KG: I remember reading his review of Civilization circa Amiga Power. And he critqued it quite hard. Yes, he gave it an 80, but he had real problems with it. He didn't like that it was a recapitulation of history. You couldn't do things like... "What would the world be like without religion?" Civ stated history was a single route. This was a review before it as an accepted modern classic. And I always liked that review, because even though I disagreed with it – I'm a big Civ fan – I could respect that review. He clearly engaged.
Barnett: I was musing back, and in my opinion, the first time I became aware that he was going through the cycle of change was his review of the UK version of Aliens. The Electronic Arts version was the mini-game thing.
KG: Yeah, the awful mini-game thing.
I remember him critiquing it, and he objected to the robot having the same sort of endurance problems a human has and he saw it as a move away from the purity of the source material.
Barnett: And the thing he did with Edge – which I can't find a copy of online – he talked about going through these stages. I think he should write a book about it. Because it's pretty much the stages of life. He talked about idealism. He talked about being able to just detect a good game. Then he talked about frustration, seeing games which are missing opportunities. Then it's like a crackhead... searching for that elusive hit again. And then realising that those peaks would come further and further apart. And then realising there was an art form – a purity. An automatic mistake people go into where they say – I'm looking for great games. I'm looking for greatness. And they're actually looking for games which are going to stand on the shoulders of giants. Which is really tough. Really tough for you to be impressed. First time you see something, you're going to be really impressed. Second time you're hardly impressed at all, even if it's an improvement.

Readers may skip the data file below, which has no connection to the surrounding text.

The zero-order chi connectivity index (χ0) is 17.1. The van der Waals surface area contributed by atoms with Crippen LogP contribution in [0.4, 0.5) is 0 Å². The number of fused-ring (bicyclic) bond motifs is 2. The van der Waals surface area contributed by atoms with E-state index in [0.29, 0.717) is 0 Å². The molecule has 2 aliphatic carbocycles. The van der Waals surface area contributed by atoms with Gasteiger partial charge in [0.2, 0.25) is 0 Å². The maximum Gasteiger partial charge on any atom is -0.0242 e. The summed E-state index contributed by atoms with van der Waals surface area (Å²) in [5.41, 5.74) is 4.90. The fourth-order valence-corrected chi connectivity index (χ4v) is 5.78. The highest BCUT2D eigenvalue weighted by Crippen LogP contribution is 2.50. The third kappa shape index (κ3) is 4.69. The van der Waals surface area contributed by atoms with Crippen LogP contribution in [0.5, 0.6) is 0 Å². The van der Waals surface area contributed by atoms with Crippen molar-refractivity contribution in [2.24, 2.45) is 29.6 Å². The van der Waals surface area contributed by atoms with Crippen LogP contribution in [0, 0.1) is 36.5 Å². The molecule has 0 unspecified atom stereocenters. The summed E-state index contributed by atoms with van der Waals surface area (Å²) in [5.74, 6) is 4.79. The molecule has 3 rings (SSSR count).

And then you go through that terrible period where you just going... it's all about that. And then you become convinced – and this has happened to almost all reviewers I've ever known – that your first best destiny is to make games. And that leads you down a terrible path. Unless you actually were destined to make games, in which case you probably wouldn't be reviewing them... but it can be done. He ended off going into the industry horribly enough and witnessing what it's like.